Unlike the journey to Potosi, travelling to Uyuni was a straightforward bus ride. Uyuni the town is a dusty place with little to note except for one thing – it is a major starting point for tours to the giant Uyuni Salt Flats (Salar de Uyuni). Salar de Uyuni and other landscapes in Bolivia’s south west are must-sees on the South American tourist trail.
I wanted to take the same Red Planet 3 day tour as Aubrey (and her friend Jenn), one of several friends I met at the wonderful Beehive Hostel in Sucre. I arrived to Uyuni on the evening of the 1st of April and, after checking in to my accommodation, looked for a restaurant. At a chicken restaurant, upon asking for a menu, I was told in Spanish, we have fried chicken. Obviously no menu was needed. Every local in the restaurant (all other patrons were locals) ate their chicken, chips and fried plantain with knives and forks – no finger-licking-good here.
The next morning I visited the immigration office to receive my post-dated Bolivian exit stamp, saving the need to queue at the border. Checking in at Red Planet’s office, I was delighted to be placed in the same vehicle as Jenn and Aubrey, along with a British couple. We travelled together in convoys of two Landcruisers. The five of us along with six women in the other car made for a great tour group.
The first tour stop was the Uyuni train cemetery, where trains built in the late 19th century lay abandoned.
Posing on one of the old locomotives at Uyuni’s train cemetery
30 minutes drive further we came to Salar de Uyuni and toured a salt factory. The Salar de Uyuni salt flats cover greater than 10,000 square kilometres and contain an estimated 10 billion tonnes of salt. Less than 25,000 tonnes are harvested annually and only for Bolivian domestic purposes. As Salar de Uyuni far from the sea and Bolivia has no coastline I expect exporting salt would be uneconomic. The brine below the salt flats contains a large amount of the world’s lithium although I’m unsure if it’s mined.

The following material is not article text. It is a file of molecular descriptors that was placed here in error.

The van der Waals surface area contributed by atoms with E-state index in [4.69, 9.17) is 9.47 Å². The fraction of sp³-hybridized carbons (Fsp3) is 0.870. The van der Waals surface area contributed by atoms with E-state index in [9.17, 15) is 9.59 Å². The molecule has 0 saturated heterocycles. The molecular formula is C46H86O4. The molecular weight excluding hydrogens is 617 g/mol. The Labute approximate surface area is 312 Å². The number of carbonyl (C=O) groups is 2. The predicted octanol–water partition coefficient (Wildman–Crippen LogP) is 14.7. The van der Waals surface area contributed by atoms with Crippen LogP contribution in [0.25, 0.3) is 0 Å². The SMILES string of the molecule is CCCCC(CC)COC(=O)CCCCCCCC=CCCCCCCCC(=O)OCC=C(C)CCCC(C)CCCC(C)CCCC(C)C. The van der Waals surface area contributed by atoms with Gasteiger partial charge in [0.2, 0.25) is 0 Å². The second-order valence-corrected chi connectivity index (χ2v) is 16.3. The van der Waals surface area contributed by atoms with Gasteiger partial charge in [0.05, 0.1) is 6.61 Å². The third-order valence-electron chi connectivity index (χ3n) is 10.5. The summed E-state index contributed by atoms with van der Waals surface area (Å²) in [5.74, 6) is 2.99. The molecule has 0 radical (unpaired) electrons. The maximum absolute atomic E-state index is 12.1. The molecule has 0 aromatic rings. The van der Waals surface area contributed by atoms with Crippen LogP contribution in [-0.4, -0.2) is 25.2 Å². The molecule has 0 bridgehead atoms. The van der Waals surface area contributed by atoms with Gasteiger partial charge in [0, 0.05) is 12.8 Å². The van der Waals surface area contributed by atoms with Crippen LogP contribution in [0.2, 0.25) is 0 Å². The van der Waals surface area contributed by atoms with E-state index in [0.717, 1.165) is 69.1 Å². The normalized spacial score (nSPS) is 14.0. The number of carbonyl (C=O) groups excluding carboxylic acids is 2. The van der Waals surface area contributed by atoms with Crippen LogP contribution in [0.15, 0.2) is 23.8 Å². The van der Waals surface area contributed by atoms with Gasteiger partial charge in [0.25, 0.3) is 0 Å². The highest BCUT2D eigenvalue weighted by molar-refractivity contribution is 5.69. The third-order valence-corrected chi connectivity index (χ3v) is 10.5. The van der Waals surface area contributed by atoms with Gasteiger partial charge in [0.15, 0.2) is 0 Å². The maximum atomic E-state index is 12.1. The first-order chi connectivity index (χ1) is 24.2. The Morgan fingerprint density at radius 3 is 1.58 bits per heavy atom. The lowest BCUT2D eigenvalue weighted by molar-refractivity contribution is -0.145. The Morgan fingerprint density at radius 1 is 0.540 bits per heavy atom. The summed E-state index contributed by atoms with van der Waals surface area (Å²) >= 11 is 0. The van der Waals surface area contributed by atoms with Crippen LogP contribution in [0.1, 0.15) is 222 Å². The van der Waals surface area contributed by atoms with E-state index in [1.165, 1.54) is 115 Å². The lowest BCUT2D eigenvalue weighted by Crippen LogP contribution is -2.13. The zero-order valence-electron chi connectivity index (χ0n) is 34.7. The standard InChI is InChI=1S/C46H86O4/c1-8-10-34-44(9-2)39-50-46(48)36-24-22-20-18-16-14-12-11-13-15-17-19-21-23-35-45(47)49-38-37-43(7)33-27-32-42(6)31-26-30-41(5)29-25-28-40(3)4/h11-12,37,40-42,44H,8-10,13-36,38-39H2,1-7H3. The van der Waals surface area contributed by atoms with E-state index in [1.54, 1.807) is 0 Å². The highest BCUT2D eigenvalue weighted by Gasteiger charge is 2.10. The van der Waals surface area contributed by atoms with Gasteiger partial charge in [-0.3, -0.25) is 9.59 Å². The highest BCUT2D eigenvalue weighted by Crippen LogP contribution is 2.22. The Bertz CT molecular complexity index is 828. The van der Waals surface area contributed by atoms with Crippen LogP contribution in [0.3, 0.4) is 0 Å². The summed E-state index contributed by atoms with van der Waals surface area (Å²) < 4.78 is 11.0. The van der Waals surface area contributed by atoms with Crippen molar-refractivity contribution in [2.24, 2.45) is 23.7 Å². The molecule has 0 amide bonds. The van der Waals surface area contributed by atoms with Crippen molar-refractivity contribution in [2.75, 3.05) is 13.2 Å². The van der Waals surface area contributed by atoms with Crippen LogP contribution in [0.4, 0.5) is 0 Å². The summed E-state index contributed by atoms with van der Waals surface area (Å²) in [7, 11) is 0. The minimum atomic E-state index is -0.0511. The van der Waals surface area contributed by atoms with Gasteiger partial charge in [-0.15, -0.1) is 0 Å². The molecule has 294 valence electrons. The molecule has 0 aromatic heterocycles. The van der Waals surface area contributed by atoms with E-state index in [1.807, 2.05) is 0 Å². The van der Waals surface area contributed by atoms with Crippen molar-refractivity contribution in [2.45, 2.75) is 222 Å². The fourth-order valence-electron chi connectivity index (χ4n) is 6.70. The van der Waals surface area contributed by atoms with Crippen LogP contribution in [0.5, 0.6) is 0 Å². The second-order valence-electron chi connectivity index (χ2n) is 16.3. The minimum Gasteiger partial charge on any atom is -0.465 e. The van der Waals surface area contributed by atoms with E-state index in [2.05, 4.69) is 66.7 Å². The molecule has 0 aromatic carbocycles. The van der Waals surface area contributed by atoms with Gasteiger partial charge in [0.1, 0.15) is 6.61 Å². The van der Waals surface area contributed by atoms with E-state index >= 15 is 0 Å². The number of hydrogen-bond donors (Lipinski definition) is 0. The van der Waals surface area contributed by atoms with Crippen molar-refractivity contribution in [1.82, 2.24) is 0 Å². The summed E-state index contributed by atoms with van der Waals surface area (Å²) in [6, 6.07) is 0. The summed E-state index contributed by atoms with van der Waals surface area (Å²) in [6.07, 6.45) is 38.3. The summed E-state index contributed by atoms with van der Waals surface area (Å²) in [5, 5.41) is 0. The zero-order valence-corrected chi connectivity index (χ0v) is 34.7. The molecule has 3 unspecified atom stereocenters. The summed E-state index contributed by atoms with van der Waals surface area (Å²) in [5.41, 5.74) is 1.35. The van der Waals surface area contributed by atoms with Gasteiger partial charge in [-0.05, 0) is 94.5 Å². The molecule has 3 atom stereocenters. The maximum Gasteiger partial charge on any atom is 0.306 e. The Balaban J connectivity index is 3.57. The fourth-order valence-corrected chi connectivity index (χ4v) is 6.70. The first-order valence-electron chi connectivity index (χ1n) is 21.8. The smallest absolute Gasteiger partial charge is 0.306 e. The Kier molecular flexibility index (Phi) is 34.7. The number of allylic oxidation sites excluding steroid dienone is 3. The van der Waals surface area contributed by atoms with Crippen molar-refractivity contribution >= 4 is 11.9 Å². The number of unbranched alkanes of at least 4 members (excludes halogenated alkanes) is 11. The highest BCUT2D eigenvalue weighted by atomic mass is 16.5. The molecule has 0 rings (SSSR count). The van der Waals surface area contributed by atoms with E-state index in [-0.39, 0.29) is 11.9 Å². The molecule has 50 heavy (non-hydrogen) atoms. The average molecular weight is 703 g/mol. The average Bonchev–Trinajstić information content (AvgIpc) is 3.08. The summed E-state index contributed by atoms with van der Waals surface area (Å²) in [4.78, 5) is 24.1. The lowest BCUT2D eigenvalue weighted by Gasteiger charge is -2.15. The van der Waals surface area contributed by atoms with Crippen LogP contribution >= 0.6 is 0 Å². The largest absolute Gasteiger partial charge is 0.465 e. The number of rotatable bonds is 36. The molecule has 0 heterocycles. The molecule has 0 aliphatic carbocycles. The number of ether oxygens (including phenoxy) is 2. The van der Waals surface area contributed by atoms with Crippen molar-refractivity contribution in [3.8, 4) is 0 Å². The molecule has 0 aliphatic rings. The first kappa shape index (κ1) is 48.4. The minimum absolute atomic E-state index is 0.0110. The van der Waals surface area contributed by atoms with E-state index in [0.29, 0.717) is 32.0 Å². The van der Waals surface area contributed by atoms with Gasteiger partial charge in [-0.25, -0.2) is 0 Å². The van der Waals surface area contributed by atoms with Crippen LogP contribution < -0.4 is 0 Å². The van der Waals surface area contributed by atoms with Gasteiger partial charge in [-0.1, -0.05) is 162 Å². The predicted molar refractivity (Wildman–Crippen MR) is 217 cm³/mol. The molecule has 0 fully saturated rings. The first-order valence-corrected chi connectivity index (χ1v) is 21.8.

Since 2009 South America has hosted the Dakar Rally with Peru, Bolivia, Chile and Argentina all holding stages. Bolivians seem especially proud of this and throughout the country there are Dakar Rally signs and stickers on cars and buildings. In theory, Salar de Uyuni would be a great rally stage location. However, the time the region did host a stage, the salt flats were wet from a rare rainfall, with the salt water damaging many rally vehicles.
A giant Dakar Bolivia statue constructed out of salt
The Uyuni Salt Flats’ enormous size and lack of visual variation make for a wonderful trick photography location. Shooting small objects close with people further away creates optical illusions.
Wrestling the tail of, cowering from and being unfazed by a tiny toy posing as a giant dinosaur
The guide (in red) and several tour group members setting up and posing for trick photos on Salar de Uyuni